A bill to bring Department of Health letter grades to street food vendors made it through the NY Senate Cities Committee last week, but has yet to make it out of committee in the Assembly. If it comes through, NYC food trucks and carts will be required to display letter grades and pay fines for violations, reports New York Daily News.

food trucks gathering nyc

Photo: Midtown Lunch

The bill is sponsored by Senator Jose Peralta (D-Queens) and Assemblyman Marcos Crespo (D-Bronx). Under the bill as currently written, the following would happen:

  • A nine-member commission (with four members appointed by the Mayor) would develop recommendations on several issues that affect the food truck and cart vendor community—including health department letter grades.
  • Reconsideration of the current vendor cap that limits licenses to 4,000, which many feel should be raised.
  • Relatedly, addressing the current black market in food vendor licenses, where some sell or rent their legally-obtained licenses to other vendors illegally to make tons of money above what they actually cost.

Dora Golminopoulos, owner and operator of Mama’s Food Cart for 16 years, thinks it’s a great idea. She told WABC-TV, “I think it’s the right way to do it because you know people they like it when it’s ‘A’ in the window they feel safe.”

Elise Goldin of the Street Vendor Project was also enthusiastic. She told NYDN, “Our members want to be seen as legitimate, and if a letter grade helps bring that legitimacy, our members would be supportive.”

The NYC Food Truck Association has publicly stated that they back the idea since at least 2012. Their webpage currently says, “We run clean operations and we want credit! We are so confident in the cleanliness of all 42 of our food trucks and our staff that we welcome and encourage implementing letter grades like those you see in the windows of restaurants. We will show ours off proudly!”

Don’t Worry, Inspections Already Happen

nyc eatery hygiene grade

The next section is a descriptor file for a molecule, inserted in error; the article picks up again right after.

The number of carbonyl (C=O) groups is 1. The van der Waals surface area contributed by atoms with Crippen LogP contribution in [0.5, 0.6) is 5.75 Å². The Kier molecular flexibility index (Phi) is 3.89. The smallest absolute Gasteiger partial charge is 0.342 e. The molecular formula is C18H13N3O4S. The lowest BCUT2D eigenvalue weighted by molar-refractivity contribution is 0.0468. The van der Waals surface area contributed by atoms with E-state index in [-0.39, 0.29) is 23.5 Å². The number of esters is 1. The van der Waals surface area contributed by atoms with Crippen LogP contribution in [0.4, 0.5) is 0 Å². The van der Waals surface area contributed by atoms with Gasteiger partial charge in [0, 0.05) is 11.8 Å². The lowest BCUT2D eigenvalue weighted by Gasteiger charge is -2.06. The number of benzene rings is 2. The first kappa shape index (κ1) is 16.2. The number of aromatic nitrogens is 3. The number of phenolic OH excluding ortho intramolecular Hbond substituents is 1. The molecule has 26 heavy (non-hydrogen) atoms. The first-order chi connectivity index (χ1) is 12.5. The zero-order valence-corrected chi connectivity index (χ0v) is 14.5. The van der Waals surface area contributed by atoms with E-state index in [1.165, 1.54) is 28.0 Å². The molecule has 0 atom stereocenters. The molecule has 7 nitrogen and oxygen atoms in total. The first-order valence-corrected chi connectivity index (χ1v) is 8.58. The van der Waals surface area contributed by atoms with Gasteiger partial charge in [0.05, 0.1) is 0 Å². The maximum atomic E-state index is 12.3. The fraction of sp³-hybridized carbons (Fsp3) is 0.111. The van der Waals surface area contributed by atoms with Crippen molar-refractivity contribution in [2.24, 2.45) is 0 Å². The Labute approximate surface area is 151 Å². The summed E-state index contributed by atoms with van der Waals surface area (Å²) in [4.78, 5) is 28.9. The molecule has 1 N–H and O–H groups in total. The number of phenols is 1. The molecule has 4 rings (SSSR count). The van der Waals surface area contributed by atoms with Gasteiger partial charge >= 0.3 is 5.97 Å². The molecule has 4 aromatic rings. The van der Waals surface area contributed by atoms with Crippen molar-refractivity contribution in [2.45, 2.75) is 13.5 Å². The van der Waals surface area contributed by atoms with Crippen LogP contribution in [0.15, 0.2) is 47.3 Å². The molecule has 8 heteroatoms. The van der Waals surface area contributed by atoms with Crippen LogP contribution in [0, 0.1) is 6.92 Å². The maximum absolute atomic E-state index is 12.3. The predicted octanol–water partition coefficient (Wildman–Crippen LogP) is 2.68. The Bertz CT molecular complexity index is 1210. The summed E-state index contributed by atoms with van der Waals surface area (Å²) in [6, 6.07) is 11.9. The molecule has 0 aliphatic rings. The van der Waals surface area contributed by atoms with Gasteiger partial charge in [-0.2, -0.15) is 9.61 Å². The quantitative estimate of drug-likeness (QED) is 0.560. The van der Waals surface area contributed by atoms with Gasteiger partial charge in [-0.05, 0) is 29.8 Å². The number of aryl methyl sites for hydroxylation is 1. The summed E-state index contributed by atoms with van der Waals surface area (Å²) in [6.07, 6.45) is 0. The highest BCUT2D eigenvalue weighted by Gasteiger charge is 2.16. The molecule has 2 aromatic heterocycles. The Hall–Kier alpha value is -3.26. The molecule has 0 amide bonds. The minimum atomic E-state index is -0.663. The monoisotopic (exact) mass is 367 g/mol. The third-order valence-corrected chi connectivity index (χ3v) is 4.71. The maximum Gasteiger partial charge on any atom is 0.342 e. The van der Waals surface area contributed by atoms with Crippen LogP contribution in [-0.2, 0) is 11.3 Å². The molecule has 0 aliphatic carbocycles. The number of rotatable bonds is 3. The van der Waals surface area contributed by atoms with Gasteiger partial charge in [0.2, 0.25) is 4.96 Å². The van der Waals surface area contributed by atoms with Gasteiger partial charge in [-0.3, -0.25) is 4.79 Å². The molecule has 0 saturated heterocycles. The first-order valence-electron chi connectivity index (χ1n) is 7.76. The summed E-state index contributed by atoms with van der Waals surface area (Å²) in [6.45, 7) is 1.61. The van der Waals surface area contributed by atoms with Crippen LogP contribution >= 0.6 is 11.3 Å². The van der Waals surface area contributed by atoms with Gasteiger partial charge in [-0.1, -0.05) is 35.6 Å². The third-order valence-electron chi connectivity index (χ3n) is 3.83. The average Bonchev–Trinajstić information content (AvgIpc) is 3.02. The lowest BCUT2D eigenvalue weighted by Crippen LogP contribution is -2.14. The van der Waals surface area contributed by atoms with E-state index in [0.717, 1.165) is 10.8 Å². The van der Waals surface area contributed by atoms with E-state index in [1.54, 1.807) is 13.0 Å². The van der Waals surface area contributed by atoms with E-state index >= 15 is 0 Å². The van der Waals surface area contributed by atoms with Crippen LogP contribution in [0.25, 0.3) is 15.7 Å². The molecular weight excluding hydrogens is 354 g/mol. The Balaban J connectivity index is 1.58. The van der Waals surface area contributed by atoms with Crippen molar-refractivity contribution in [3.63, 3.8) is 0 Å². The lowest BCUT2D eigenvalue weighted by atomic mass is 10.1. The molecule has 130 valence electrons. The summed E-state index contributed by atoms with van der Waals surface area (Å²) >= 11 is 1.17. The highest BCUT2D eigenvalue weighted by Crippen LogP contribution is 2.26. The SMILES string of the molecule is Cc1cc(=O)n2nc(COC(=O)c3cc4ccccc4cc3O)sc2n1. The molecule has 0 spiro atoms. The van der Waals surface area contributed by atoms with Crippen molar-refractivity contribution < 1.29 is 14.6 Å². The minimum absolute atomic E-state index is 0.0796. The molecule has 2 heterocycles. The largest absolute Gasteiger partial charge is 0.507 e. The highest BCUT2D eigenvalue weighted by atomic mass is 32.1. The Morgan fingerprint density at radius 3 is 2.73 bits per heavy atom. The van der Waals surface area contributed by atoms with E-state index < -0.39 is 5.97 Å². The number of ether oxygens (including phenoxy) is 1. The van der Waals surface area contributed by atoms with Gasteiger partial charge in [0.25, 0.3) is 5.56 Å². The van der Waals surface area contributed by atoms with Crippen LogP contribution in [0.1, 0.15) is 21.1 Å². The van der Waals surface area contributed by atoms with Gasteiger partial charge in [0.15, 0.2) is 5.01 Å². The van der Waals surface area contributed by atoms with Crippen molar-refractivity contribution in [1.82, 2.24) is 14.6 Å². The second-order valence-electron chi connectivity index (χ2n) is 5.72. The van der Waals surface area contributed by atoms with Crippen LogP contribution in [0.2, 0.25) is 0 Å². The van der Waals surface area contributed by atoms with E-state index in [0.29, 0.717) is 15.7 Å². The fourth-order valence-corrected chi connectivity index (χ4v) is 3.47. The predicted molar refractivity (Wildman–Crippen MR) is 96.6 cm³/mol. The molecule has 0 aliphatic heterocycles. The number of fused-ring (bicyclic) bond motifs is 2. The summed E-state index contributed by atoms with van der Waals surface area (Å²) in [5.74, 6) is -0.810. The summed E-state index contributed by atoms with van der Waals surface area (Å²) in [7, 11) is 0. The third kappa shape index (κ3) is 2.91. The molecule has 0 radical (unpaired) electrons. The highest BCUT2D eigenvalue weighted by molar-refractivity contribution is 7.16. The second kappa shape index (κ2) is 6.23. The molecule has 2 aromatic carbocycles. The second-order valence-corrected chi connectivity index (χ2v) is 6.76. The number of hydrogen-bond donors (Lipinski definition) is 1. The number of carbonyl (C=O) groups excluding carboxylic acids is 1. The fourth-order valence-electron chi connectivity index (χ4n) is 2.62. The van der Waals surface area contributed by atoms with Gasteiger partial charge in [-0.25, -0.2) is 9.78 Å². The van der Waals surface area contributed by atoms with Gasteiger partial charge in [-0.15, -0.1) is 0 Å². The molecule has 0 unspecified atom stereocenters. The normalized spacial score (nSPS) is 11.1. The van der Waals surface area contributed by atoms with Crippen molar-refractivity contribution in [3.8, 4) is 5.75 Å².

Photo: Flickr/Mike Licht

If you’re reading this and wondering about standards for the food you’ve blissfully been chowing on from your favorite cart or truck, you shouldn’t worry. The topic of letter grades for street food vendors in NYC is nothing new; Mayor Bloomberg was talking about it to WSJ back in 2011. The NYC Department of Health Commissioner at the time, Thomas Farley, said: 

“To do a letter-grading system for carts is more complicated than it is for restaurants because they’re not always out there. We inspect food trucks right now with a system that is very, very similar to what we do for restaurants.”

It’s Not Easy, Though—Just Ask L.A.

LA food trucks

Photo: Roaming Hunger

NYC wouldn’t be the first city to implement visible health department grades for street food vendors—or even the first major metropolitan area. San Francisco food trucks currently display numeric health department scores (out of 100). The Alameda County Environmental Health Department announced in 2013 that it would become the first Bay Area county to require any food truck operating there to display its health department scores.

Since food trucks move from place to place by nature, it can be difficult to keep track of them—whether they’re legit or not. In L.A. County, where food trucks also display letter grades from the health department, the Los Angeles Daily News reports that there simply aren’t enough inspectors to keep up with demand.

In 2013, Dr. Jonathan Fielding was the director of the Los Angeles County Department of Public Health. He said that new food trucks that don’t yet have established routes make it more difficult for inspectors to efficiently do their jobs. Assistant director Terri Williams added, “By the time we find the trucks, the routes are outdated and we’re just spinning our wheels.”

While Fielding retired in 2014, the problems he noted then are problems that NYC will have to address as well. We don’t know how Senator Peralta and Assemblyman Crespo plan to address them, but we do know that they’ll need more than a nine-person committee to keep up with all the street food vendors in the city in a meaningful way.

[via New York Daily News, WABC-TV New York]